I recently bought a Celestron telescope that came with a pretty sturdy tripod. The picture here shows what the top of the tripod looks like, before I attach the telescope to it.

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Question is, what kind of head/adaptor do I need to attach to this tripod to make it suitable for use with a camera?

  • \$\begingroup\$ Did you check Celestrons website for pointers? \$\endgroup\$ Commented Sep 30, 2020 at 10:00
  • \$\begingroup\$ When i was in college the was a note scratched into the stall of the bathroom next to the photo lab. It said for the best tripod heads call Jenny at 867 5309. "Jenny, I got your number I need to make you mine, Jenny, don't change your number - I got it, i got it, I got your number on the wall" \$\endgroup\$
    – Alaska Man
    Commented Sep 30, 2020 at 21:28

1 Answer 1


Unlike the photography industry, the astronomy industry doesn't necessarily have a standard for tripod mounts per se and most adapters are custom-made. In other words, the "tripod" and "head" are typically sold as a matched pair (and may have some proprietary way of attaching) but often the telescope mount itself (what a photography might think of as the "head") will have either an industry standard mounting saddle (there are two... the Vixen style and the Losmandy style) or a completely proprietary mounting method (low-priced telescopes sold as a complete kit often use a completely proprietary mounting method but more expensive mounts tend to use one of the industry standards because they realize those astronomers will mix & match equipment to fit their needs).

While your tripod isn't using any industry standard ... it should still be relatively easy and inexpensive to adapt this for photographic use. This is because in the photography industry, there is a standard. Photographic camera heads nearly always use a 3/8" threaded mounting hold with 16 threads per inch (commonly abbreviated as 3/8"-16 ... or 3/8"-16tpi). This means you can attach nearly any photographic camera head to nearly any photographic tripod as long as they use that particular thread size. So to make this work... you just need a way to use a 3/8"-16 threaded rod with your tripod.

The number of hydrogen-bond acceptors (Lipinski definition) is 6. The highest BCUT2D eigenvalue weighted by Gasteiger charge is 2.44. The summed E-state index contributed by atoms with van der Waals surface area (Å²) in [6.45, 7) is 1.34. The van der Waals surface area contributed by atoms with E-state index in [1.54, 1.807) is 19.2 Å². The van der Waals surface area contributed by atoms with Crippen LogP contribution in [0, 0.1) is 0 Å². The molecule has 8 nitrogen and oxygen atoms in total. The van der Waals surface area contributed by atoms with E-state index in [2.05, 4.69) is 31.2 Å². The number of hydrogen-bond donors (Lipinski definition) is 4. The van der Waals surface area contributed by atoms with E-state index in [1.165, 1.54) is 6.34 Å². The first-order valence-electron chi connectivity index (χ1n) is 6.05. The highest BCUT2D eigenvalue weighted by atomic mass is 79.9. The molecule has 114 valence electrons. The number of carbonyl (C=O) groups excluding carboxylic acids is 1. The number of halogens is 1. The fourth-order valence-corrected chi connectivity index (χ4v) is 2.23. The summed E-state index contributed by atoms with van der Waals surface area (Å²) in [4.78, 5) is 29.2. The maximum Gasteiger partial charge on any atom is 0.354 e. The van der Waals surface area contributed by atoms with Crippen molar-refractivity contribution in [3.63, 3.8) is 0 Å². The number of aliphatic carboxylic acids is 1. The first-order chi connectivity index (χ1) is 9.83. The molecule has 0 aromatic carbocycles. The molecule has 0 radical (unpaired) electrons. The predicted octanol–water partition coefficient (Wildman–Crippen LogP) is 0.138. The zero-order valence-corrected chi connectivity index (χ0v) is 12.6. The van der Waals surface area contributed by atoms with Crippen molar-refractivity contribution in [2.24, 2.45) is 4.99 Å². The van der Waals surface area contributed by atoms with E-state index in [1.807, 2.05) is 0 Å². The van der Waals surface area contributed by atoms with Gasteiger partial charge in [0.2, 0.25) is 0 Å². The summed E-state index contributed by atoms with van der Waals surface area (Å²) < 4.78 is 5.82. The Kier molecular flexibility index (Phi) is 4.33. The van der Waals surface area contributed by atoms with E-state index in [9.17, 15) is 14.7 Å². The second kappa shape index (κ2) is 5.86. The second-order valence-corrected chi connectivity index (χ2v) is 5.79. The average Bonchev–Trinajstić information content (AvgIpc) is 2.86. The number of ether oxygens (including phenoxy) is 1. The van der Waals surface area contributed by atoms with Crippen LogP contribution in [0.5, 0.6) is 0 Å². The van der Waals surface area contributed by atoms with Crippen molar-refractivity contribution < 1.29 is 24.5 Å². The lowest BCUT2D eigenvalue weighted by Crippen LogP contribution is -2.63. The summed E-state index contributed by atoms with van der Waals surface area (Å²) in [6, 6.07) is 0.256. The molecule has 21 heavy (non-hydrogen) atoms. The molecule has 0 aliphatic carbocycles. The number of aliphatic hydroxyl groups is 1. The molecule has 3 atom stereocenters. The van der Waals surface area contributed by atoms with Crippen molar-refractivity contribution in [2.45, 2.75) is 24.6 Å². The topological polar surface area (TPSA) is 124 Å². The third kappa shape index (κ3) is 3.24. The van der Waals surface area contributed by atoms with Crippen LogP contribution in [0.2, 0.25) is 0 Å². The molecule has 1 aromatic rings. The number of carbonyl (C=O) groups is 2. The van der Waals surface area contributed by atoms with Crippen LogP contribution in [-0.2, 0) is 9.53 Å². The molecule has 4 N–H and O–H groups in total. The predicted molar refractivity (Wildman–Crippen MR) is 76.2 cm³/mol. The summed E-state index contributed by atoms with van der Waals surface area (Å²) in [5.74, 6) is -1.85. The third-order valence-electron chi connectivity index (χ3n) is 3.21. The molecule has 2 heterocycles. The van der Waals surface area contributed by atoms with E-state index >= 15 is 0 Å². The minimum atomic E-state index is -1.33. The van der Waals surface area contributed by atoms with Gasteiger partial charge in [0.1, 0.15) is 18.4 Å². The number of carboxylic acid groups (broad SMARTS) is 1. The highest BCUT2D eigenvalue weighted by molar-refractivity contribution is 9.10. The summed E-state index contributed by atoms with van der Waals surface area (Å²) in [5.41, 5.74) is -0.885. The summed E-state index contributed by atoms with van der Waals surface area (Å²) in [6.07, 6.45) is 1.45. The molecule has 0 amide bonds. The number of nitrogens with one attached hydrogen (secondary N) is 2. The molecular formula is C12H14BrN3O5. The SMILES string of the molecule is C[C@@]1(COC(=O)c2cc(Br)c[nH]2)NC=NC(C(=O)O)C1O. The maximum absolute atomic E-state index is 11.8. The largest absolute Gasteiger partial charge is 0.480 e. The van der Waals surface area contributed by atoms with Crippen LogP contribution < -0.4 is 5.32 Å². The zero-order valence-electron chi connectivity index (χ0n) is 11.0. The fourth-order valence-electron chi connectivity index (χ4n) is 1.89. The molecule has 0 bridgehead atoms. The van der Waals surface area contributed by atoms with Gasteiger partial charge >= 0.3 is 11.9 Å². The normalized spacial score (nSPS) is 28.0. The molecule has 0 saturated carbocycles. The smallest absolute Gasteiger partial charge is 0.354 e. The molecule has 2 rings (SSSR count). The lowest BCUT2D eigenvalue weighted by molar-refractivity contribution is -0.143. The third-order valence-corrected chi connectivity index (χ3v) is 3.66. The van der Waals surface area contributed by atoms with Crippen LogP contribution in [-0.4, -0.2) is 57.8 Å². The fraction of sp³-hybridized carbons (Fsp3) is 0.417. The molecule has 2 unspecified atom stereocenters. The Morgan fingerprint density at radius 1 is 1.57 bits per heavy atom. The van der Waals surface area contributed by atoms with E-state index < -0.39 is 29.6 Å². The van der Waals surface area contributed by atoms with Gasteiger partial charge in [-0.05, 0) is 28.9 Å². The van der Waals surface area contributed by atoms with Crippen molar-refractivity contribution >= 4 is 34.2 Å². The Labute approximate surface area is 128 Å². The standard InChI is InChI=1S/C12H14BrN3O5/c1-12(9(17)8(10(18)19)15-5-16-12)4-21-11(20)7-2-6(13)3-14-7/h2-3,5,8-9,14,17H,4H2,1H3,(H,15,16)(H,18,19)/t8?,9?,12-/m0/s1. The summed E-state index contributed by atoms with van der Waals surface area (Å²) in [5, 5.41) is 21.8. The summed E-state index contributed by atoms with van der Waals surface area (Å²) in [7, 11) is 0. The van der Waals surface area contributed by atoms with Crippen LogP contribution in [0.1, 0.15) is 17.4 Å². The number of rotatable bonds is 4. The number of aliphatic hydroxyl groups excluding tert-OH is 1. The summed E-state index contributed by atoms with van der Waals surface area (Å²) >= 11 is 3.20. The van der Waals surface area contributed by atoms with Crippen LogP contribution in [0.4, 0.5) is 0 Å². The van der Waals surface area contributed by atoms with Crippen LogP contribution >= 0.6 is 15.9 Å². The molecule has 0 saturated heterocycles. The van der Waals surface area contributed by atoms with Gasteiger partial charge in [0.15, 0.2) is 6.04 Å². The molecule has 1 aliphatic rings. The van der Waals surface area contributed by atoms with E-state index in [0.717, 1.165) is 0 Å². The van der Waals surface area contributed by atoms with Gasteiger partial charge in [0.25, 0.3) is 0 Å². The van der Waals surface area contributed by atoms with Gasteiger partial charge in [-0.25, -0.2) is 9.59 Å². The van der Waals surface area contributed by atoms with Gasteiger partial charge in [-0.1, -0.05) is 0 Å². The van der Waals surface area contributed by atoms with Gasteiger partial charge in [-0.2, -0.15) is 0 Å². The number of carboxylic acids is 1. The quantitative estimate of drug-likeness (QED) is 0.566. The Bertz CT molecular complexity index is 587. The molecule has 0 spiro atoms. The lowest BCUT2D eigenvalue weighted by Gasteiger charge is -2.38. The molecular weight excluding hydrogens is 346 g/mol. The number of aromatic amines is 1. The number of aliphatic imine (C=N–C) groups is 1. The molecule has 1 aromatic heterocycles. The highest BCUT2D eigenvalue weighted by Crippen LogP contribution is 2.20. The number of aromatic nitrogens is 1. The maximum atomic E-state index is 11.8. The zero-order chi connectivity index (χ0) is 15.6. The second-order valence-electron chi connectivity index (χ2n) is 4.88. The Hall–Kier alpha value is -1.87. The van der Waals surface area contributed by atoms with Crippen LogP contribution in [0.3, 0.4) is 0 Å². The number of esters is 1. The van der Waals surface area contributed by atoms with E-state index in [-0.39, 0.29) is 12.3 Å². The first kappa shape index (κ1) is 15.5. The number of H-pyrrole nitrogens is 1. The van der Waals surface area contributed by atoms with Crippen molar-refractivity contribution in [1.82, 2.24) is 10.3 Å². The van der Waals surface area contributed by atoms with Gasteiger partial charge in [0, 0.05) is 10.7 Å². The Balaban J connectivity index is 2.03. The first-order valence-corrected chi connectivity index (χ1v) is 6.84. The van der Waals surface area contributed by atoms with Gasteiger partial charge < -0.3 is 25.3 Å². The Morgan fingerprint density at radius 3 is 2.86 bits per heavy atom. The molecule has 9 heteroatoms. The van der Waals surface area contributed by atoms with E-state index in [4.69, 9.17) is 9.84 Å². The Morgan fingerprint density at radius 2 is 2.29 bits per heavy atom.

1. Measure the hole on the tripod and make sure it can accommodate a 3/8" threaded rod (likely it can).

  2. Select the photographic tripod head of your choice and verify that it has a 3/8"-16 mounting hole in the base.

  3. You will then need a 3/8"-16 threaded rod to go into the base of your tripod head and then put the other end of the rod through that hole on the tripod. Measure the length you need and it's ok if it's a bit long. Just make sure it isn't a bit short. McMaster-Carr is a popular online website for ordering all sorts of threaded parts and in whatever material or length you need (and I would probably select stainless). See: https://www.mcmaster.com/threaded-rods/stainless-steel-threaded-rods/

  4. Lastly, you'll need a knob with a 3/8"-16 threaded hole... like this one: https://www.woodcraft.com/products/knob-five-star-with-through-hole-3-8-16-insert (I did a web-search for 3/8"-16 knob and this was just one of many examples that came up in the search results). You should also use a washer (between the knob and tripod). Since this knob allows the threaded rod to pass completely through the knob to the other side... being "too long" wont be a problem.

And that should do it!

  • 1
    \$\begingroup\$ I would recommend a thin plate large enough to cover the larger (2" or so?) circular opening in the tripod with a hole in the center to allow the 3/8"-16 rod to pass through as well. I would even consider coating the plate with a "rubberized" paint like Pasti-Dip or Flex Seal. This will give the tripod head a solid base to be tightened against. \$\endgroup\$
    – Michael C
    Commented Oct 1, 2020 at 14:07
  • \$\begingroup\$ Wow thanks Tim. That was a very detailed explanation and solution. I am now thinking maybe I should leave this tripod alone and get a second one for the camera. Thanks again! \$\endgroup\$
    – JRK Rao
    Commented Oct 5, 2020 at 13:51
  • \$\begingroup\$ Thanks Michael - that makes sense... \$\endgroup\$
    – JRK Rao
    Commented Oct 5, 2020 at 13:51

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